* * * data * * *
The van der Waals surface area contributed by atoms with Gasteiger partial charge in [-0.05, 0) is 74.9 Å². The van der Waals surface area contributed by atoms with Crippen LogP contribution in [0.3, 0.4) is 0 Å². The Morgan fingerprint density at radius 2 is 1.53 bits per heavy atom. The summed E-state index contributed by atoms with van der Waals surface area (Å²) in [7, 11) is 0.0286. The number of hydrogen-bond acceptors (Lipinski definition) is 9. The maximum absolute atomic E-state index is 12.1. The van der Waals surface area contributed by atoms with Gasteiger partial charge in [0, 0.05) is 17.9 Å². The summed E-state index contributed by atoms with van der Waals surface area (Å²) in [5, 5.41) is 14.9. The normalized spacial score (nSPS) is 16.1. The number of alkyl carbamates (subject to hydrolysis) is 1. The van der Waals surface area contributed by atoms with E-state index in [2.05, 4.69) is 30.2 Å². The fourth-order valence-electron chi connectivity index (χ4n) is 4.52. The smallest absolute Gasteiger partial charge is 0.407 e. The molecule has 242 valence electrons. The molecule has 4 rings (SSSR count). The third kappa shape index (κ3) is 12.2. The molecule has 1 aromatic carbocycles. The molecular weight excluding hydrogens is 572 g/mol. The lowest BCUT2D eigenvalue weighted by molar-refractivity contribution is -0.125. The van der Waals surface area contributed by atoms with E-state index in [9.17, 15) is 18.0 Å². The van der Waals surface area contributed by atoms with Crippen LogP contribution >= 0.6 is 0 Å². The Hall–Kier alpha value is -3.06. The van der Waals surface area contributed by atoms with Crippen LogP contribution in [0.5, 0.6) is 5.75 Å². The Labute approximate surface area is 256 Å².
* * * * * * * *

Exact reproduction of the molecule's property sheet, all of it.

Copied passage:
The van der Waals surface area contributed by atoms with Gasteiger partial charge in [-0.05, 0) is 74.9 Å². The van der Waals surface area contributed by atoms with Crippen LogP contribution in [0.3, 0.4) is 0 Å². The Morgan fingerprint density at radius 2 is 1.53 bits per heavy atom. The summed E-state index contributed by atoms with van der Waals surface area (Å²) in [7, 11) is 0.0286. The number of hydrogen-bond acceptors (Lipinski definition) is 9. The maximum absolute atomic E-state index is 12.1. The van der Waals surface area contributed by atoms with Gasteiger partial charge in [0, 0.05) is 17.9 Å². The summed E-state index contributed by atoms with van der Waals surface area (Å²) in [5, 5.41) is 14.9. The normalized spacial score (nSPS) is 16.1. The number of alkyl carbamates (subject to hydrolysis) is 1. The van der Waals surface area contributed by atoms with E-state index in [2.05, 4.69) is 30.2 Å². The fourth-order valence-electron chi connectivity index (χ4n) is 4.52. The smallest absolute Gasteiger partial charge is 0.407 e. The molecule has 242 valence electrons. The molecule has 4 rings (SSSR count). The third kappa shape index (κ3) is 12.2. The molecule has 1 aromatic carbocycles. The molecular weight excluding hydrogens is 572 g/mol. The lowest BCUT2D eigenvalue weighted by molar-refractivity contribution is -0.125. The van der Waals surface area contributed by atoms with E-state index in [9.17, 15) is 18.0 Å². The van der Waals surface area contributed by atoms with Crippen LogP contribution >= 0.6 is 0 Å². The Hall–Kier alpha value is -3.06. The van der Waals surface area contributed by atoms with Crippen LogP contribution in [0.5, 0.6) is 5.75 Å². The Labute approximate surface area is 256 Å².